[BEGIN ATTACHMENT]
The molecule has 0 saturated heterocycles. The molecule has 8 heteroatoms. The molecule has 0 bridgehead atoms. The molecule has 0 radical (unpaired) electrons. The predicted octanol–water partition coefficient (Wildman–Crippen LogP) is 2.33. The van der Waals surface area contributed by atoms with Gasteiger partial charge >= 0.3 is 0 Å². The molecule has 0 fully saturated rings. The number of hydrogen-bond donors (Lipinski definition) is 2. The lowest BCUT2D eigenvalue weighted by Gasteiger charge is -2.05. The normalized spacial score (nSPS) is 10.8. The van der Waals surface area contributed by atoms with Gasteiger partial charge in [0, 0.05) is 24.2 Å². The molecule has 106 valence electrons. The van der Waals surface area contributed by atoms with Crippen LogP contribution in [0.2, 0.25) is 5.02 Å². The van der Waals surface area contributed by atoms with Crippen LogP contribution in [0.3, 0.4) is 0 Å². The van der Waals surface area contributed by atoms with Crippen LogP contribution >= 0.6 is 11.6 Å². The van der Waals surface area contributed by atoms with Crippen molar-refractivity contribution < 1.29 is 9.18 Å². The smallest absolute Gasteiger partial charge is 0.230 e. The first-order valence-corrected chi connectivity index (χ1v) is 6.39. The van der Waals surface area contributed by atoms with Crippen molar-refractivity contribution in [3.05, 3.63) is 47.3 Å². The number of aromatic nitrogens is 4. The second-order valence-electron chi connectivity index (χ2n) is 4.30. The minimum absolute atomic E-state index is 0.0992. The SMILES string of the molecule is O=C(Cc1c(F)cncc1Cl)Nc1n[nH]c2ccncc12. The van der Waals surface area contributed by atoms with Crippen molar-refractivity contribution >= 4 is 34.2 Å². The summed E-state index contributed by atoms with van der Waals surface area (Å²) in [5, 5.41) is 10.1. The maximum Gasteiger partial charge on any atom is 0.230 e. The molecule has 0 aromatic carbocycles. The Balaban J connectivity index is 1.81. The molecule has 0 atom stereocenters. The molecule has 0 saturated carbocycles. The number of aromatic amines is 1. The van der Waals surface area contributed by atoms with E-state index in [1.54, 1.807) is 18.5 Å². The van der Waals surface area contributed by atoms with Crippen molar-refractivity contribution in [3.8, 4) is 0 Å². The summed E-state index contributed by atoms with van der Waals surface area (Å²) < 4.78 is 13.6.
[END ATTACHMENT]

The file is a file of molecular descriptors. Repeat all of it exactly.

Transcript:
The molecule has 0 saturated heterocycles. The molecule has 8 heteroatoms. The molecule has 0 bridgehead atoms. The molecule has 0 radical (unpaired) electrons. The predicted octanol–water partition coefficient (Wildman–Crippen LogP) is 2.33. The van der Waals surface area contributed by atoms with Gasteiger partial charge >= 0.3 is 0 Å². The molecule has 0 fully saturated rings. The number of hydrogen-bond donors (Lipinski definition) is 2. The lowest BCUT2D eigenvalue weighted by Gasteiger charge is -2.05. The normalized spacial score (nSPS) is 10.8. The van der Waals surface area contributed by atoms with Gasteiger partial charge in [0, 0.05) is 24.2 Å². The molecule has 106 valence electrons. The van der Waals surface area contributed by atoms with Crippen LogP contribution in [0.2, 0.25) is 5.02 Å². The van der Waals surface area contributed by atoms with Crippen LogP contribution in [0.3, 0.4) is 0 Å². The van der Waals surface area contributed by atoms with Crippen LogP contribution >= 0.6 is 11.6 Å². The van der Waals surface area contributed by atoms with Crippen molar-refractivity contribution < 1.29 is 9.18 Å². The smallest absolute Gasteiger partial charge is 0.230 e. The first-order valence-corrected chi connectivity index (χ1v) is 6.39. The van der Waals surface area contributed by atoms with Crippen molar-refractivity contribution in [3.05, 3.63) is 47.3 Å². The number of aromatic nitrogens is 4. The second-order valence-electron chi connectivity index (χ2n) is 4.30. The minimum absolute atomic E-state index is 0.0992. The SMILES string of the molecule is O=C(Cc1c(F)cncc1Cl)Nc1n[nH]c2ccncc12. The van der Waals surface area contributed by atoms with Crippen molar-refractivity contribution >= 4 is 34.2 Å². The summed E-state index contributed by atoms with van der Waals surface area (Å²) in [5, 5.41) is 10.1. The maximum Gasteiger partial charge on any atom is 0.230 e. The molecule has 0 aromatic carbocycles. The Balaban J connectivity index is 1.81. The molecule has 0 atom stereocenters. The molecule has 0 saturated carbocycles. The number of aromatic amines is 1. The van der Waals surface area contributed by atoms with E-state index in [1.54, 1.807) is 18.5 Å². The van der Waals surface area contributed by atoms with Crippen molar-refractivity contribution in [3.8, 4) is 0 Å². The summed E-state index contributed by atoms with van der Waals surface area (Å²) < 4.78 is 13.6.